How else do you identify the smart casual way of writing?
It’s closely allied to the Plain English movement. The way you write shouldn’t be too different from the way you speak. That slightly depends on who ‘you’ are and how big your vocabulary is. But the point about smart casual as a code is that it’s democratic and can be adopted by anyone, regardless of class or background.
That is in sharp contradistinction to those who might hold the motto vestis virum facit to be a universal truth. Only those of a certain education and background use words like ‘contradistinction’ and know what vestis virum facit means*.
Smart casual writers like me love to broadcast our jettisoning of old-fashioned rules, or rules-that-never-were rules, just as the first smart casual pioneers loved wearing jeans at Le Caprice. We put prepositions at the end of sentences – there’s no rule that we know of. And we start them (sentences) with conjunctions. And to boldly split and infinitive – why not?
There came a point when if you turned up at Le Caprice in a suit and tie, they’d sit you out of sight in the back of the restaurant. At around the same time, every organisation’s style guide said they wanted to use language that was ‘warm’, ‘human’ and ‘accessible’.
So, when will the era of smart casual end?
I don’t know for sure, but I can date the beginning of the end: April, 2015.
There was a General Election on, and wags in the media and online began to notice how similar the three party leaders were speaking, messaging – and dressing. (The same happened in the 2010 election, when Cameron, Clegg and Brown all wore similar dark suits and open-necked blue shirts on a day of campaigning).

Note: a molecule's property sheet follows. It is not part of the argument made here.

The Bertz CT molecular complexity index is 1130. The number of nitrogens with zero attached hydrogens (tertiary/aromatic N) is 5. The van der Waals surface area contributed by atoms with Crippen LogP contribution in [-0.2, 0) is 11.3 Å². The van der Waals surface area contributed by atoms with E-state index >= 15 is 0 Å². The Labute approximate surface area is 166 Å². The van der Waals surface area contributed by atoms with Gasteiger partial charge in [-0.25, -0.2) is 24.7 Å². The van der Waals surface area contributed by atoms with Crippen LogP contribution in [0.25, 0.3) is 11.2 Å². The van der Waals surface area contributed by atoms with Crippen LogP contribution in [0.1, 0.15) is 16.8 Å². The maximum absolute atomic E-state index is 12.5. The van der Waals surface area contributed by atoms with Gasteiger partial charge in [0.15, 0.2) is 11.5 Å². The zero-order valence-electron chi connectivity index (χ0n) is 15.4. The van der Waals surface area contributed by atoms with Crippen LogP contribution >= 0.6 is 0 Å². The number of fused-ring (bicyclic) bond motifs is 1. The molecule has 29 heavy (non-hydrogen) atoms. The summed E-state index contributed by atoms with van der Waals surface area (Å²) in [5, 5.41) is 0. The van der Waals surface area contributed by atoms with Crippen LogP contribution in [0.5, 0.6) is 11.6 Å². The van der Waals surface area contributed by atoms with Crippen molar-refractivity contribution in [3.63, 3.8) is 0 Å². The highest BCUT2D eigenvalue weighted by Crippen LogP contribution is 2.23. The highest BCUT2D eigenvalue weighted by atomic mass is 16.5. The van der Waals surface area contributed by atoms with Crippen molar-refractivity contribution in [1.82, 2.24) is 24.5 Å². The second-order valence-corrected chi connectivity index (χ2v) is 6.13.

Ambitious politicians ever since have embraced idiosyncrasy and personal style. There is Nigel Farage and his posh farmer look. Boris Johnson with his crumpled suit and messy hair. And Donald Trump, who wants to take America back to a time – around 1985, I reckon – when men were men, men ALWAYS wore ties (except on the golf course) and women were there to be grabbed.
At the other end of the political spectrum, dress, like language, has become a battleground of signifiers and statements.
Just as the middle ground of politics has disappeared, so has the middle ground of dress and language. We’re polarised; we’re each seeking our own identity. For businesses, the comfy certainties of the smart casual era of expression are being replaced with a nervous fluidity.
Me, I liked the middle ground and I was very happy in smart casual. I never did like ties much; but then wearing trainers with a suit is not something I’ll ever get used to, anymore than I can help wincing whenever I hear the word ‘like’ more than once in a sentence, or when that word is used as a substitute for a verb when connected to the personal pronoun.
I’m, like, so over. Guess that’s evolution. Get used to it.
But if you know a better way of writing in a clean and understandable way that reaches the maximum number of people – please do tell.
Forthwrite is a UK-based consultancy offering courses on strong writing and clear communication.
Clothes maketh the man (Erasmus)